Q+A with Beau Falgout, interim city manager of Palm Coast.
Twelve years ago, Beau Falgout was hired as a planner by the city of Palm Coast, and, within a week, his director was fired. In September 2018, another boss, Jim Landon, was fired, and this time Falgout was appointed interim city manager to lead the staff. Now Falgout wants the job permanently, and his application received top marks from the City Council.
I met with Falgout on Feb. 1 to learn his approach to management. I also learned of his love of golf and especially of soccer (he was a referee for several years to help pay for college). The following transcript has been edited for clarity and length.
Q. You were a successful referee for several years, and you even got to officiate a Major League Soccer game once. Do you see any connection between being a referee and being a city manager?
A. I learned more about communication and dealing with people on a soccer field than I did in school, to be honest. You’re faced with competing sides, and there’s a lot of conflict. In a City Council setting, there are going to be multiple sides to an issue, and you’re not going to make everybody happy, but hopefully at the end of the day, everyone respects how you handled it.
Q. What are good things you learned from Jim Landon?
A. One thing I admire was how he was able to manage a pretty big recession and maintain a pretty positive organizational culture even though we hand layoffs. His ability to communicate and focus on the future was impressive. Then, of course, the way he built a team environment, and that’s something I believe in as well.
Q. Do you see yourself as a Landon protege? How would you be different?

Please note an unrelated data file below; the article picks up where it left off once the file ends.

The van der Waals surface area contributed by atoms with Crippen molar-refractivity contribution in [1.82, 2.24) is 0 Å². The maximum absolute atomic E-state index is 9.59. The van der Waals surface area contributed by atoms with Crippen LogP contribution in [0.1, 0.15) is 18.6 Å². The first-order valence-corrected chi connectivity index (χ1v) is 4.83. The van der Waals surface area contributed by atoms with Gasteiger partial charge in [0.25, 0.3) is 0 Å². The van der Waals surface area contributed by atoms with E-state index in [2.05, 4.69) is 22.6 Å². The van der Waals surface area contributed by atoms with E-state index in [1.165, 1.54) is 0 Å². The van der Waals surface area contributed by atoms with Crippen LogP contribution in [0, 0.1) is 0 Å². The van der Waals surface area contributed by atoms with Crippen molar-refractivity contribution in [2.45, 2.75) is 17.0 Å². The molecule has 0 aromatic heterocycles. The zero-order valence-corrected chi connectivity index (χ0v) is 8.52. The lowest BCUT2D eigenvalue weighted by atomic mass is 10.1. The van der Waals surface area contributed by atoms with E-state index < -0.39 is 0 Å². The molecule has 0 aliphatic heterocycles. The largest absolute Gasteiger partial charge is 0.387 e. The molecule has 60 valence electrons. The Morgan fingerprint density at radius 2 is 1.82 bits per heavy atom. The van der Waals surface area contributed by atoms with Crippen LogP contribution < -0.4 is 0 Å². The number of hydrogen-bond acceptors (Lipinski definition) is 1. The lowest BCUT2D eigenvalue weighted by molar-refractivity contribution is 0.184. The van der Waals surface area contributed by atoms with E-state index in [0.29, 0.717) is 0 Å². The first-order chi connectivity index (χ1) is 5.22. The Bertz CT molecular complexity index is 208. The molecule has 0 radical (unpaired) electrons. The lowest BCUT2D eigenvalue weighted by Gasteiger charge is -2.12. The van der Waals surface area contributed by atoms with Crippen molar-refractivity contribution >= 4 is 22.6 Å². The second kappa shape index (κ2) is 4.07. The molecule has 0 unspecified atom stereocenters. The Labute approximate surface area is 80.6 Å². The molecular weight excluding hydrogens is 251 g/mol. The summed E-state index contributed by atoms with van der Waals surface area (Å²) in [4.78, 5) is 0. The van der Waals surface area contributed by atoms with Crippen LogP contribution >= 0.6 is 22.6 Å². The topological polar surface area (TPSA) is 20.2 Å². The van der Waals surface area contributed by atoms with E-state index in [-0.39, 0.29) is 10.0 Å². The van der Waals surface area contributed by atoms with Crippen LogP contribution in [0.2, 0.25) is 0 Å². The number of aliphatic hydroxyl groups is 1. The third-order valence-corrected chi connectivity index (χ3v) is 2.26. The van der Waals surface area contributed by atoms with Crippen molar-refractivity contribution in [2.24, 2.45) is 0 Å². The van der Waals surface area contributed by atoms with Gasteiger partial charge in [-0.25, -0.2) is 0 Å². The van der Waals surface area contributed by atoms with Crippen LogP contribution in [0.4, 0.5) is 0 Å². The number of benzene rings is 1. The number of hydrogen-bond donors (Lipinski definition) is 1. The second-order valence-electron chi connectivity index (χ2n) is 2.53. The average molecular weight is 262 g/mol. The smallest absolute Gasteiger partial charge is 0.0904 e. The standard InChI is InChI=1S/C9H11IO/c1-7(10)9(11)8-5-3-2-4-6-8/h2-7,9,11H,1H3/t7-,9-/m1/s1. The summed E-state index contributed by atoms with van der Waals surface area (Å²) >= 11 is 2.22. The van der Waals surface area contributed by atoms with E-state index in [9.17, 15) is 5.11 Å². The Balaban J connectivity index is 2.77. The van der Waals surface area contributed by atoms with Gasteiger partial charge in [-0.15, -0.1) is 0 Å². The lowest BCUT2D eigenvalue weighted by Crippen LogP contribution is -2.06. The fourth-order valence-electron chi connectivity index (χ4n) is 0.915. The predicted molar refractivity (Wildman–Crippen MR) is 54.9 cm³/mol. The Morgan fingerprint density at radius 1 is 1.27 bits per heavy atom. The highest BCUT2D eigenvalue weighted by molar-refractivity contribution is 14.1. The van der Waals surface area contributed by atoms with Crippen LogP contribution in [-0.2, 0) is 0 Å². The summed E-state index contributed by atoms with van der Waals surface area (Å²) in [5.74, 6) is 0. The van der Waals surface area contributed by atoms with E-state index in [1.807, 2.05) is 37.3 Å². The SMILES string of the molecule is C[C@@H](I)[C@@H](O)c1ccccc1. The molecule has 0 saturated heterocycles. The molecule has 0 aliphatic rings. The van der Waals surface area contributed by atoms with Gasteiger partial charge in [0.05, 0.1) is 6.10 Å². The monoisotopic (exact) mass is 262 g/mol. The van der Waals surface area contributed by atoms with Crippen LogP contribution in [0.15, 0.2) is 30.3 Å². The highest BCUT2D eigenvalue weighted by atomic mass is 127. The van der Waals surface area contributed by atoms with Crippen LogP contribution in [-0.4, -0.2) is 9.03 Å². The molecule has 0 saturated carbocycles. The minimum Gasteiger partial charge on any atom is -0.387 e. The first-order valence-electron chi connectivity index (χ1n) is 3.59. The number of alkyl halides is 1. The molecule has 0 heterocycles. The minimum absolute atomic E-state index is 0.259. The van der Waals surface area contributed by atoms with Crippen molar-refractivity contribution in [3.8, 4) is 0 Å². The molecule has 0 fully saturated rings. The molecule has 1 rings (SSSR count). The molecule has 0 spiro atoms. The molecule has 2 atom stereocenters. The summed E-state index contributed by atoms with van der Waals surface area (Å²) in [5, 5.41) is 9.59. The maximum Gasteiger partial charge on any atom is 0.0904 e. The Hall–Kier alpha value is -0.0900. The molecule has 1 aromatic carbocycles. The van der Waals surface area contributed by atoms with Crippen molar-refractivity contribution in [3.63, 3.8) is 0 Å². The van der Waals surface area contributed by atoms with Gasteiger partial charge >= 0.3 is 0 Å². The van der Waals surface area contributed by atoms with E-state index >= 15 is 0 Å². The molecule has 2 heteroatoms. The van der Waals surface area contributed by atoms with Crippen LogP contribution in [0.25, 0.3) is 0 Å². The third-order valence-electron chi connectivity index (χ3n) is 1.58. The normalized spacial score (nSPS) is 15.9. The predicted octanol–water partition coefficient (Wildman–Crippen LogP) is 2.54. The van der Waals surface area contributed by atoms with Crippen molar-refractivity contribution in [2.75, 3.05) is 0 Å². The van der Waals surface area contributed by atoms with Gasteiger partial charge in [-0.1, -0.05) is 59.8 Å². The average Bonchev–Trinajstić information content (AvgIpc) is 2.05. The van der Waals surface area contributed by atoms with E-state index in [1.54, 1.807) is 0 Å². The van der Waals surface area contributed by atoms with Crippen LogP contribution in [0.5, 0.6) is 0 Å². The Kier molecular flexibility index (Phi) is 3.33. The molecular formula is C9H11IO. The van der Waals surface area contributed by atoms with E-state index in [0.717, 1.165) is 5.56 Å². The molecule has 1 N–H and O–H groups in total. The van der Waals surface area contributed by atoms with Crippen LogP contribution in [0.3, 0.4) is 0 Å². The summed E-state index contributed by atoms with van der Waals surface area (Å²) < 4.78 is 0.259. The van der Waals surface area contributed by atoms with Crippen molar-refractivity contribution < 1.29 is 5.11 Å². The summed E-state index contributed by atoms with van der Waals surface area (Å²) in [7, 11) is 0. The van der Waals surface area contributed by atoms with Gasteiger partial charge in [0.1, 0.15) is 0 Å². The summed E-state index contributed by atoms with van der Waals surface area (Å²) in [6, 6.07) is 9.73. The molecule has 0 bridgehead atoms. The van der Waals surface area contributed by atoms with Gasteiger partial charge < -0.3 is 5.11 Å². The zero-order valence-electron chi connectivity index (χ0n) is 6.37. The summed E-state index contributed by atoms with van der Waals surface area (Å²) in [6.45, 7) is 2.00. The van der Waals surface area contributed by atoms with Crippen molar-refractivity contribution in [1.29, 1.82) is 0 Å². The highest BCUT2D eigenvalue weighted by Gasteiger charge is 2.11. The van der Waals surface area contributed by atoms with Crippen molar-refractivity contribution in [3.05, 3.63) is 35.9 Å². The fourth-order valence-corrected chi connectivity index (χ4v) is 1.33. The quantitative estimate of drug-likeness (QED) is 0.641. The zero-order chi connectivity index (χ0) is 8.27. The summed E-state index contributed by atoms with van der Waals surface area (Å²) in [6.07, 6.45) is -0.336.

A. It’s a pretty simple view of the world to think that if you work with someone you’re a clone of someone. I’m a completely different person. I'm 38 years old; I have a young family. Did I admire and pick up some leadership traits from Mr. Landon? Of course, but I’m a different person, come from a different part of the country, have a whole different set of experiences.
How am I different? That’s for others to judge. I can just say what I am.
City Council made a change for a reason.
I am definitely open to engaging people on a personal level. I’m OK with conflict, as long as we can manage it and be respectful, and I’m really focused on the future of where this community is going, because I have a young family myself.
Part of the difference in my style is that I want to put the staff forward to answer questions because they are the experts in that area.
Q. As city manager, what happens if you disagree with a decision made by City Council?
A. If they hire me, it’s to give my professional opinion, and as long as they’re open to hearing that opinion, I would move forward with their decision. I feel like my job is to help them have all the facts, make sure to include the public in their decision-making process, and give them options.
If it’s something morally or ethically illegal, that’s a different case. It’s still their decision, but I may not be here very long. Not to say that I’ve felt any of that, but with any supervisor/manger/director, if you’re not willing to hear out people’s facts, you’re probably not in the right role. I have to do the same with my staff — I haven to listen to them. And hear them out. It’s not to say that everyone will be happy — just like on a soccer field — but if you’re not open to hearing people, it’s not a good thing.